Ghidra & Cerbero: released the native interface PoC

… or what happens when two multi-headed monsters meet. 🙂

I just released version 3.2 of Cerbero Suite which contains the anticipated proof-of-concept native interface for Ghidra. To install the necessary extension in Ghidra, open the “util” directory and extract the contents of ghidra.zip. You’ll find a PDF document with the setup instructions.

The interface works on Windows, Linux and OS X. How does it work you might wonder? It works via IPC, specifically via sockets. When I first came up with the idea I was curious about two things: to test the SDK of Cerbero against a new challenge and to see if the responsiveness of the UI would be good enough.

Regarding the responsiveness, I didn’t have an answer to that until I had a working disassembly view. I think it’s very responsive. In fact, I developed and tested the UI on different machines than the one running Ghidra and even in that scenario the UI was fast. 🙂

The PoC comes with the most fundamental views as you can see from the screen-shot. Navigation is complete, comments and bookmarks. Renaming is partially done, unfortunately renaming of variables is not yet supported. That was a feature which I wanted to have even in the PoC, but at a certain point I couldn’t delay any further the release.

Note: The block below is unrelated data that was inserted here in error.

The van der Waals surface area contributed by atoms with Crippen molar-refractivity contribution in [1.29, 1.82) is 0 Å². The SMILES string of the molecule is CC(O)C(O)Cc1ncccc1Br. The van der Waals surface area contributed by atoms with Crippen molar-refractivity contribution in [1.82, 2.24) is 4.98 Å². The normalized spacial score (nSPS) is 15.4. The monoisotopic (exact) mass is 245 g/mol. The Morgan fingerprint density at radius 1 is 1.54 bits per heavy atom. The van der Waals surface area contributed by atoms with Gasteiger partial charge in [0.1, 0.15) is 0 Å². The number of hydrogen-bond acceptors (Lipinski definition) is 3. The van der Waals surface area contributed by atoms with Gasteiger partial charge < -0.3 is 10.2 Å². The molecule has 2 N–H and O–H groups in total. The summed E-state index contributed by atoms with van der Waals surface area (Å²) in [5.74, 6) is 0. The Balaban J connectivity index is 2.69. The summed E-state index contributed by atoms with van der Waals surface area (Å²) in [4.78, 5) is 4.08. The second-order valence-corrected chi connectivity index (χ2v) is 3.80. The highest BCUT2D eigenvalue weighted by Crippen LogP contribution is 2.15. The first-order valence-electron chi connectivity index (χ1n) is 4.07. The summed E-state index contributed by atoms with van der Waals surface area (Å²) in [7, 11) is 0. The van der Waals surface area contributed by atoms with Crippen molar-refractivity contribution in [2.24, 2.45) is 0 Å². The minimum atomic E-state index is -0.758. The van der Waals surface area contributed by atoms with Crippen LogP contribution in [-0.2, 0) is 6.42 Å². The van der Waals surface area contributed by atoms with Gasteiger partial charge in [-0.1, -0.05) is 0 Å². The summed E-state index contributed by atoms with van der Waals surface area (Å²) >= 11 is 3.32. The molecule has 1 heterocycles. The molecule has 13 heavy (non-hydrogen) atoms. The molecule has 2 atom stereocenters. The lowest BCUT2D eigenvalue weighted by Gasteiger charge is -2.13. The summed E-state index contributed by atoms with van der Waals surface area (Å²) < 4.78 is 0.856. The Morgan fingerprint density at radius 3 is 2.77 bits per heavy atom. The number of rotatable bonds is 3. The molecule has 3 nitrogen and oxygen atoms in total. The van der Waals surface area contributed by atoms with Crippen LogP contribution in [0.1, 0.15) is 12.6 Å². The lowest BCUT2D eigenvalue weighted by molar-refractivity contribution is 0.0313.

Be aware that this is a PoC, I didn’t do extensive testing and there are some very important features which are still missing. Just to name a few: automatic refresh of the disassembly during analysis is missing, manual defining of code/data is missing, so is the capability to filter and sort table items.

Although things are missing, I tried to polish the UI enough to make it useful for some actual work and for a real evaluation on the user side. I didn’t experience any crash and in the worst case scenario you can just close the UI process and spawn a new one. In fact, you can even open multiple UI instances for the same file, it’s not an issue.

The whole project (research/C++ UI/Java extension) represents one month of work on my side. So I feel pretty confident that I can make the integration very smooth in a matter of a few months. The reason why I released this as a PoC is that before investing more time into it, I want to see if there’s actual interest for it from the community. The PoC itself was a nice project for myself, but now it’s up to you to decide if you want to make it mature into a real project.

Cerbero, as you know, is a commercial application, but it can be freely downloaded and used as a trial without any limitation. So trying it out shouldn’t be an issue.

Happy hacking! 🙂

Video: PDF/XDP Malware Reversing

Since I don’t have time to write many articles, this is my first video tutorial. 🙂 This video is based on my 2016 article on cerbero-blog.com.

If you like it and want to see more, let me know!

Edit: since I was asked to share the comments in the disassembly, here’s a small snippet to add them. You can run the snippet by pressing Ctrl+Alt+R (make sure that the disassembly view is focused when running it).